“A super PAC is complementary to the party and the campaign, so it’s a three-legged stool. And you can’t sit on a stool unless you have three legs,” said Bradley Blakeman, who founded Freedom’s Watch, a conservative group that was active during the final years of the George W. Bush White House. “You need the ability to raise money from whatever buckets you can raise from with the intent to elect Republicans in 2020 – especially the president. The pressure is great. And it’s not a thing you want to have done, it’s a thing you need to have done.”
Republican officials are scrambling to fill the vacancy that was created when businessman and Trump family friend Tommy Hicks Jr. left the America First Action chairmanship to take a leadership position at the RNC. The void comes as Democratic billionaires eager to defeat Trump are set to pour millions of dollars into liberal-aligned super PACs.
Roy Bailey, a top fundraising official for America First Action, said the group is “in a time of transition.”
“I think we will end up strengthening our organization internally over the next several months,” he added.
The search has taken on increased urgency in recent weeks with the uncertainty surrounding Ayers, who’d been regarded as the leading candidate for the role. Ayers, the former chief of staff to Mike Pence chief of staff, is close to many of the party’s top givers. He has sought clarity on how his communications with Pence and other administration officials would be restricted, if at all, if he took a role with the super PAC. Federal laws restrict the ability of outside groups and party officials to coordinate their activities.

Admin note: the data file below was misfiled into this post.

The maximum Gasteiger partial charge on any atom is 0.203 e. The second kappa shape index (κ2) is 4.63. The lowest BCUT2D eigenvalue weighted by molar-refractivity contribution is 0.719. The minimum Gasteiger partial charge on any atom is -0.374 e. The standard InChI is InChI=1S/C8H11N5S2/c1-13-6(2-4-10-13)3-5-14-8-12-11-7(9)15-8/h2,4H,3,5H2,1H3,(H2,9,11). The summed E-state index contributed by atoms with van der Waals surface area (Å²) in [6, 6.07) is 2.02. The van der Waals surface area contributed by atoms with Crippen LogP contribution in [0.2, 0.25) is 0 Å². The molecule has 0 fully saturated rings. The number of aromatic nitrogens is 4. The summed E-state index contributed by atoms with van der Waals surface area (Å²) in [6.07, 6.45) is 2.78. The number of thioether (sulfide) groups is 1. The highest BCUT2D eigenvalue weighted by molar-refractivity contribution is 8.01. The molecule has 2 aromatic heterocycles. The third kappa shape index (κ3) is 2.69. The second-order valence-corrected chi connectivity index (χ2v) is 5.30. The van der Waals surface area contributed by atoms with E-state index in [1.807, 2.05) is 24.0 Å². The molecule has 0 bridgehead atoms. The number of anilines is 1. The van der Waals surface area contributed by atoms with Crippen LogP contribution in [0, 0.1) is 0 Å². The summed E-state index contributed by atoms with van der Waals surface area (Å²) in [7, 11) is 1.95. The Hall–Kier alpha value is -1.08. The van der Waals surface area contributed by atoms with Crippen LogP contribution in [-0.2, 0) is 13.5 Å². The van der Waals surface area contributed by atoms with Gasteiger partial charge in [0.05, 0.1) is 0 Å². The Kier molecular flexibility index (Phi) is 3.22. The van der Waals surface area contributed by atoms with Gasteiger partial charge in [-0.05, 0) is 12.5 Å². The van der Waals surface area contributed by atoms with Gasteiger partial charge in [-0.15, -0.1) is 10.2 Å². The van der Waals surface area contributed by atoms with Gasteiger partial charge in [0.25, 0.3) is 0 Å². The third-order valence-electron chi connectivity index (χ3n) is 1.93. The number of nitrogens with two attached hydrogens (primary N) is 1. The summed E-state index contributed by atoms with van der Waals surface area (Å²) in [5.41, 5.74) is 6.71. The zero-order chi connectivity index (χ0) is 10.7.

Ayers, along with Trump campaign manager Brad Parscale and America First Action President Brian O. Walsh, met recently with attorneys at the Jones Day law firm in Washington. The group discussed legal matters surrounding the super PAC, including rules governing communication, according to several people familiar with the discussion.
“I would love for Nick to do it. He could be great if he did, but he’s told people he wants to think about it for a while,” said Doug Deason, an America First Action finance committee member who’s been in touch with Ayers.
Deason and Bailey met over lunch on Tuesday to discuss who might lead the group. But the two struggled to come up with a name.
“They’re not technically equipped [for 2020] until they get a chairman in place. It’s not going to be as effective as it has been until they get a chair,” Deason said. “Once they do that, they’ll be back in the groove. It just helps to have that key person in charge.”
However, “It doesn’t seem like they have any hot prospects right now,” he added.
For now, the group is leaning heavily on Walsh, a 42-year-old Republican strategist who as president oversees the super PAC’s day-to-day operations. Walsh, who’s worked for an array of conservative candidates and outside groups and has earned praise from top Trump campaign officials, declined to say who might take the chairmanship spot.